Noah and HunterGirl are going to be on a tour together. How proud are you of the talent that you’ve picked to date? Even though America votes on the final results, you and Lionel and Katy, you select the people that they have to pick from.

I think that it’s really fun to go through the talent and try to help them and watch them grow. When you have a kid that comes in that’s pretty green and pretty shy and doesn’t know anything, and we get them from point A to B and then they can go make their career whatever they want it … just because you win doesn’t mean your ticket’s punched. You’ve still got to go out there and earn it. It’s certainly very, very rewarding being behind that judging table and helping them out. Telling them when they’re not ready is tough, but they need to hear that. Telling them when they are ready is pretty special.

Also, coming up, you’re going to be hosting the CMAs again, the second year in a row. But this time you’re going to have a co-host, Peyton Manning. Are you buddies?

Yeah, we’re pretty good buddies. We’ve known each other for probably over 10 years now and done some charitable stuff together. We’ve done some golf trips together. I know Peyton well enough to know that he’s got a deep love and appreciation for country music, and he’s just been a champion of it for years. The main thing is just being up there on stage with him is going to be a blast because he likes to cut up and not take himself too seriously. I think it’s going to be a great night of music. Glad to have him as a co-host.

Does it make it easier to have a co-host? Do you feel like the duties are shared?

Yeah, it’ll take a little pressure off. All the pressure was on me last year, and I proved I could do it by myself. But I think it adds more dynamics to have a co-host up there. It’s going to be fun.

You’re a two-time CMA Entertainer of the Year Award winner. That’s a top honor. Why would that award stand out over some other ones possibly?

Being the Entertainer of the Year encompasses so many levels and subcategories. To be the entertainer of the year at the end of the year means that you went out and you just worked your butt off, you connected with the fans, and you hit all aspects of your career out of the park. So, when you win one, it’s pretty validating. It’s the highest honor that I’ve ever had. When I look back and say I actually have a CMA Entertainer of the Year award, it’s something I can put on my bucket list and hold my head high forever about and really say my prayers that I’ve got a couple of them things.

What is your favorite thing about watching the CMA show? Is it the performances? Is it seeing old friends? Will it be introducing Peyton to country music people?

I think when you look at the CMAs, it’s about certain artists that really propel their career to a new level on that night. When you look at how Chris Stapleton showcased himself to the world and became Chris Stapleton on the CMAs. My first performance of “Country Girl Shake It For Me” took my career to another level. So, when you’re on the stage there and you do a dynamic performance, you can really propel your career to a new level. That’s what’s special about hosting, watching those moments happen.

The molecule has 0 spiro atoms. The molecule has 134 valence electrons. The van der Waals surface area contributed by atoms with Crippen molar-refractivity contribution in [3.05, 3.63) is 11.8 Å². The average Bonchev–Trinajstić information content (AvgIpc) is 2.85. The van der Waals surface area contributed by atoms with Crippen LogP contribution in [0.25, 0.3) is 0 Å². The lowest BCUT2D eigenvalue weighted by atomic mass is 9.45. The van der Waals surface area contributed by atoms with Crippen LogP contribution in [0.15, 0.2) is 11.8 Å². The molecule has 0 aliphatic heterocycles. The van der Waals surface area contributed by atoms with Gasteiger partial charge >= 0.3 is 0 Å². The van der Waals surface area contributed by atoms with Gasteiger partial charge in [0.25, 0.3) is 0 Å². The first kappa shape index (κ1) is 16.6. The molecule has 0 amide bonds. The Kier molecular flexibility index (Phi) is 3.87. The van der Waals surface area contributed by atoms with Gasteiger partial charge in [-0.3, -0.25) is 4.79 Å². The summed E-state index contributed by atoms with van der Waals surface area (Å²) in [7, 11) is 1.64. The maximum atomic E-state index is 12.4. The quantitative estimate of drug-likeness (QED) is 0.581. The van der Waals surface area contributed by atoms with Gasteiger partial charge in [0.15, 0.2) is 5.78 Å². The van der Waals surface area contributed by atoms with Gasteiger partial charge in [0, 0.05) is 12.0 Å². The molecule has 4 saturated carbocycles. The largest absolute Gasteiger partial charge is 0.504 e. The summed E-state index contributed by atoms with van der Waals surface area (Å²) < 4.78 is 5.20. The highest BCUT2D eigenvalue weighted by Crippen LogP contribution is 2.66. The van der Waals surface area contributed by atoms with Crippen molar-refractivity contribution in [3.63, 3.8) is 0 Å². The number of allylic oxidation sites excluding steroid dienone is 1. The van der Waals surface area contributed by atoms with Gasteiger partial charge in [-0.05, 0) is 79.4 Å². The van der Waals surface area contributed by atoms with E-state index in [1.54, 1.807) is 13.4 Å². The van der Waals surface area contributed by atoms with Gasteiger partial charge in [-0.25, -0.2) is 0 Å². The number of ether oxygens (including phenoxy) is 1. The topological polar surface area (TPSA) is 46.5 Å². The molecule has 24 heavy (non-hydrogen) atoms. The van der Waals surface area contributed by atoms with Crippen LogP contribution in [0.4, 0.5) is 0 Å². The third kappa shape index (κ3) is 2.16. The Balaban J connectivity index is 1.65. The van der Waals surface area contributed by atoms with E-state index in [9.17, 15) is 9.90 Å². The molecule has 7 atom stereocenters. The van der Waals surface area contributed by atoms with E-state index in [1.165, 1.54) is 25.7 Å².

That’s really interesting that you say that because you have to have a certain level of a career to get on that stage to make those moments happen.

Yeah, getting on that stage is a huge accomplishment. When you’re able to take that moment and take the spotlight and turn it into even something more special is what it’s all about.

There are so many special moments for country music artists, like getting invited to join the Grand Ole Opry or getting a Grammy. Do you think that country music has come more to the forefront than it has in the past?

I think country music has obviously proven itself as a global form of music and certainly a national form of music. I think as people can download music on their phone and they can create their own playlists, if you’re a country music artist that gets put in everybody’s playlist that listens to all forms of music, that’s what the goal is. To be your own artist and to sell your own artistry, that brings you success because you’re unique to yourself. I think the CMAs is about showcasing those unique artists.

Is popcorn really your favorite snack? You did this Luke Bryan’s Boldly Grown Popcorn earlier this summer, which sold out.

Well, yeah, I’ve always said my guilty pleasure is popcorn and movie popcorn. We partnered with Fendt tractors, and we actually did it and it sold out so quick. I’m sure it’ll potentially be back by popular demand, but there were a lot of fans very mad that they couldn’t get my popcorn.

Again, it was for farmers. So, you seem to have a theme going there.

Right, we were able to donate $25,000 to the Future Farmers of America.

Following are the dates for Luke’s Farm Tour 2022:

9/15 Monroeville, IN Highland Farms

9/16 Mechanicsburg, OH SpringFork Farms

9/17 Fowlerville, MI Kubiak Family Farms

9/22 Murdock, NE Stock Hay & Grain Farm

9/23 Boone, IA Ziel Farm

9/24 Eyota, MN Gar-Lin Dairy